9. Strasser, André Hilgen; Heckel, Philip H. (2007). "Cyclostratigraphy concepts, definitions, and applications". Newsletters on Stratigraphy 42 (2): 75–114. doi:10.1127/0078-0421/2006/0042-0075. ISSN 0078-0421. 
  10. Renne, P. R. (1998). "Absolute Ages Aren't Exactly". Science 282 (5395): 1840–1841. doi:10.1126/science.282.5395.1840. 
  11. Kuiper, K. F.; Deino, A.; Hilgen, F. J.; Krijgsman, W.; Renne, P. R.; Wijbrans, J. R. (2008). "Synchronizing Rock Clocks of Earth History". Science 320 (5875): 500–504. doi:10.1126/science.1154339. 
  12. Mitsui, T; Sekiguchi, T; Fujita, D; Koguchi, N. (2005). "Comparison between electron beam and near-field light on the luminescence excitation of GaAs/AlGaAs semiconductor quantum dots". Jpn. J. Appl. Phys. 44 (4A): 1820–1824. doi:10.1143/JJAP.44.1820. 
  13. Klein, C. A. (1968). "Bandgap dependence and related features of radiation ionization energies in semiconductors". J. Appl. Phys. 39 (4): 2029–2038. doi:10.1063/1.1656484. 
  14. Lähnemann, J.; Hauswald, C.; Wölz, M.; Jahn, U.; Hanke, M.; Geelhaar, L.; Brandt, O. (2014). "Localization and defects in axial (In,Ga)N/GaN nanowire heterostructures investigated by spatially resolved luminescence spectroscopy". J. Phys. D: Appl. Phys. 47 (39): 394010. doi:10.1088/0022-3727/47/39/394010.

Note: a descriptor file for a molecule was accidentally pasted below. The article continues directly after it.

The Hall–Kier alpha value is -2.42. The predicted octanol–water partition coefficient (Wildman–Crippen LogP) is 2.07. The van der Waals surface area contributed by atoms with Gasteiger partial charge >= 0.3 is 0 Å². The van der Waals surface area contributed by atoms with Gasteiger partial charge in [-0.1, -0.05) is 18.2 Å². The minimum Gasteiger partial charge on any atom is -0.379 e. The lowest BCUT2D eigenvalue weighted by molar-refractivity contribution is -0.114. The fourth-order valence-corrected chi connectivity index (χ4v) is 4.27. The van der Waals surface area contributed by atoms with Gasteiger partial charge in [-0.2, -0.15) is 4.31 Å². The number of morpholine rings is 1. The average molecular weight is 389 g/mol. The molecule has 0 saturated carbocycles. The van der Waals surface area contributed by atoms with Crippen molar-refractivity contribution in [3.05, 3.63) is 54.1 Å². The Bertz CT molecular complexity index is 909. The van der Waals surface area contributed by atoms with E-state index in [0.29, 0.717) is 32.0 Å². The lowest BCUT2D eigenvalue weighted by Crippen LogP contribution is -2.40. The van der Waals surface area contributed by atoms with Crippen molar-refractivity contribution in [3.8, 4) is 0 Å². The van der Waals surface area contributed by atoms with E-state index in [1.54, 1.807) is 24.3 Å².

15. Zagonel (2011). "Nanometer Scale Spectral Imaging of Quantum Emitters in Nanowires and Its Correlation to Their Atomically Resolved Structure". Nano Letters 11 (2): 568–73. doi:10.1021/nl103549t. PMID 21182283. 
  16. "What is Quantitative Cathodoluminescence?". 2013-10-21. Retrieved 2013-10-21.
  17. García de Abajo, F. J. (2010). "Optical excitations in electron microscopy". Reviews of Modern Physics 82 (1): 209–275. doi:10.1103/RevModPhys.82.209. 
  18. Sapienza, R.;Coenen, R.; Renger, J.; Kuttge, M.; van Hulst, N. F.; Polman, A (2012). "Deep-subwavelength imaging of the modal dispersion of light". Nature Materials 11 (9): 781–787. doi:10.1038/nmat3402. PMID 22902895. 
  19. SemperBlotto (14 April 2007). "chemostratigraphy". San Francisco, California: Wikimedia Foundation, Inc. Retrieved 22 February 2020.
  20. 20.0 20.1 20.2 20.3 20.4 20.5 Wolfgang H. Berger and Edith Vincent (1981). "Chemostratigraphy and Biostratigraphic Correlation: Exercises in Systematic Stratigraphy". Oceanologica Acta (Special): 115-127. Retrieved 22 February 2020. 
  21. Vanacker, V.; von Blanckenburg, F.; Govers, G.; Campforts, B.; Molina, A.; Kubik, P.W. (2015-01-01). "Transient river response, captured by channel steepness and its concavity". Geomorphology 228: 234–243. doi:10.1016/j.geomorph.2014.09.013.